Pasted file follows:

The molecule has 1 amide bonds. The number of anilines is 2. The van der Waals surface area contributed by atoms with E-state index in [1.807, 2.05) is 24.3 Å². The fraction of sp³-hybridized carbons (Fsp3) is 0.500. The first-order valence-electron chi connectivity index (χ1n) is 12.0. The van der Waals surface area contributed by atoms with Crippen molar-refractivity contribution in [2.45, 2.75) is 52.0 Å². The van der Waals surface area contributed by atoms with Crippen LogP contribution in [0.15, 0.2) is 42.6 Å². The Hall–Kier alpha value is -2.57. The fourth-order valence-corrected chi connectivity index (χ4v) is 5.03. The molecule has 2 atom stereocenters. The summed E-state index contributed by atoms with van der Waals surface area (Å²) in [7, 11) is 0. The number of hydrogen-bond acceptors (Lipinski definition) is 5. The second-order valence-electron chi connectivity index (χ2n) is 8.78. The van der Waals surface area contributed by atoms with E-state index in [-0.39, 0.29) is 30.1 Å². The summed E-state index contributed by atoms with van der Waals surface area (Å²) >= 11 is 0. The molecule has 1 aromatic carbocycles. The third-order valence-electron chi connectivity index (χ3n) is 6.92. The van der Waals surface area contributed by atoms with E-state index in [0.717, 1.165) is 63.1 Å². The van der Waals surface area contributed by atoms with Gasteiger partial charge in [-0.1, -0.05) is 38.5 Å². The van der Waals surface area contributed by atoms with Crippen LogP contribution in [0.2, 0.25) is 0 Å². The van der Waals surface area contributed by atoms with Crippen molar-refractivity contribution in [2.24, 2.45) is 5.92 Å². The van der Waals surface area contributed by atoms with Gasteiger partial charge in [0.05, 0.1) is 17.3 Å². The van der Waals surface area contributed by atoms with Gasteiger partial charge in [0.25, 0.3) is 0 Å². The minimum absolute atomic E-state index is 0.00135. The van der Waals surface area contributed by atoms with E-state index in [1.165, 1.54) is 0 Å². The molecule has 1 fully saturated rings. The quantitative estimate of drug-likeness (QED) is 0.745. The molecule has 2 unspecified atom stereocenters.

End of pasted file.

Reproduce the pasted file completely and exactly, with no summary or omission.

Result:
The molecule has 1 amide bonds. The number of anilines is 2. The van der Waals surface area contributed by atoms with E-state index in [1.807, 2.05) is 24.3 Å². The fraction of sp³-hybridized carbons (Fsp3) is 0.500. The first-order valence-electron chi connectivity index (χ1n) is 12.0. The van der Waals surface area contributed by atoms with Crippen molar-refractivity contribution in [2.45, 2.75) is 52.0 Å². The van der Waals surface area contributed by atoms with Crippen LogP contribution in [0.15, 0.2) is 42.6 Å². The Hall–Kier alpha value is -2.57. The fourth-order valence-corrected chi connectivity index (χ4v) is 5.03. The molecule has 2 atom stereocenters. The summed E-state index contributed by atoms with van der Waals surface area (Å²) in [7, 11) is 0. The number of hydrogen-bond acceptors (Lipinski definition) is 5. The second-order valence-electron chi connectivity index (χ2n) is 8.78. The van der Waals surface area contributed by atoms with E-state index in [-0.39, 0.29) is 30.1 Å². The summed E-state index contributed by atoms with van der Waals surface area (Å²) >= 11 is 0. The molecule has 1 aromatic carbocycles. The third-order valence-electron chi connectivity index (χ3n) is 6.92. The van der Waals surface area contributed by atoms with E-state index in [0.717, 1.165) is 63.1 Å². The van der Waals surface area contributed by atoms with Gasteiger partial charge in [-0.1, -0.05) is 38.5 Å². The van der Waals surface area contributed by atoms with Crippen LogP contribution in [0.2, 0.25) is 0 Å². The van der Waals surface area contributed by atoms with Crippen molar-refractivity contribution in [2.24, 2.45) is 5.92 Å². The van der Waals surface area contributed by atoms with Gasteiger partial charge in [0.05, 0.1) is 17.3 Å². The van der Waals surface area contributed by atoms with Gasteiger partial charge in [0.25, 0.3) is 0 Å². The minimum absolute atomic E-state index is 0.00135. The van der Waals surface area contributed by atoms with E-state index in [1.165, 1.54) is 0 Å². The molecule has 1 fully saturated rings. The quantitative estimate of drug-likeness (QED) is 0.745. The molecule has 2 unspecified atom stereocenters.